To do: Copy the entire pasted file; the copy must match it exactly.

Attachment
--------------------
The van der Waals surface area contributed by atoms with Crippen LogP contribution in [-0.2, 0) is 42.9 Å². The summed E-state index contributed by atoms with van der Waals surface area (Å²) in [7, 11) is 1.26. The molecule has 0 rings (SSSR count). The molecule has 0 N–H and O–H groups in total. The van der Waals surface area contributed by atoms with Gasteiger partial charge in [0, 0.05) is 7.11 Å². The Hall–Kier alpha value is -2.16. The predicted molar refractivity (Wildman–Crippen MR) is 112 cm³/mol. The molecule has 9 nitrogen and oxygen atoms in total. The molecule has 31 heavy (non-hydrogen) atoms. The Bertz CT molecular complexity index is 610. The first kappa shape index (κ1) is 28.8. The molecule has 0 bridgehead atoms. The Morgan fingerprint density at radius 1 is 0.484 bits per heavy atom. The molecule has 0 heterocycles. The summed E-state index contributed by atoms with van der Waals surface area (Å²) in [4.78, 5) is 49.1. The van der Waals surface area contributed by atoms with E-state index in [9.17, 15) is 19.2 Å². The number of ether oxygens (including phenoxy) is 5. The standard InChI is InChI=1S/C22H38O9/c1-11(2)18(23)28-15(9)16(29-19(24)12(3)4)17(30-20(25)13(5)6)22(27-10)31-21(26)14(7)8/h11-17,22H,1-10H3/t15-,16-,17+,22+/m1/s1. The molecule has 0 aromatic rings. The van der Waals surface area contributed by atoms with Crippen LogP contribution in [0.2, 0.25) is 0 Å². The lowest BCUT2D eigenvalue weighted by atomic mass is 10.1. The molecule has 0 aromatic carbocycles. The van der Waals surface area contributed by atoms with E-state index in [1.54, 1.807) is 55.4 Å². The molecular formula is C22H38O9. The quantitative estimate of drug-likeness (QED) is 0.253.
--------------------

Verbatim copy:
The van der Waals surface area contributed by atoms with Crippen LogP contribution in [-0.2, 0) is 42.9 Å². The summed E-state index contributed by atoms with van der Waals surface area (Å²) in [7, 11) is 1.26. The molecule has 0 rings (SSSR count). The molecule has 0 N–H and O–H groups in total. The van der Waals surface area contributed by atoms with Gasteiger partial charge in [0, 0.05) is 7.11 Å². The Hall–Kier alpha value is -2.16. The predicted molar refractivity (Wildman–Crippen MR) is 112 cm³/mol. The molecule has 9 nitrogen and oxygen atoms in total. The molecule has 31 heavy (non-hydrogen) atoms. The Bertz CT molecular complexity index is 610. The first kappa shape index (κ1) is 28.8. The molecule has 0 bridgehead atoms. The Morgan fingerprint density at radius 1 is 0.484 bits per heavy atom. The molecule has 0 heterocycles. The summed E-state index contributed by atoms with van der Waals surface area (Å²) in [4.78, 5) is 49.1. The van der Waals surface area contributed by atoms with E-state index in [9.17, 15) is 19.2 Å². The number of ether oxygens (including phenoxy) is 5. The standard InChI is InChI=1S/C22H38O9/c1-11(2)18(23)28-15(9)16(29-19(24)12(3)4)17(30-20(25)13(5)6)22(27-10)31-21(26)14(7)8/h11-17,22H,1-10H3/t15-,16-,17+,22+/m1/s1. The molecule has 0 aromatic rings. The van der Waals surface area contributed by atoms with Crippen LogP contribution in [0.2, 0.25) is 0 Å². The lowest BCUT2D eigenvalue weighted by atomic mass is 10.1. The molecule has 0 aromatic carbocycles. The van der Waals surface area contributed by atoms with E-state index in [1.54, 1.807) is 55.4 Å². The molecular formula is C22H38O9. The quantitative estimate of drug-likeness (QED) is 0.253.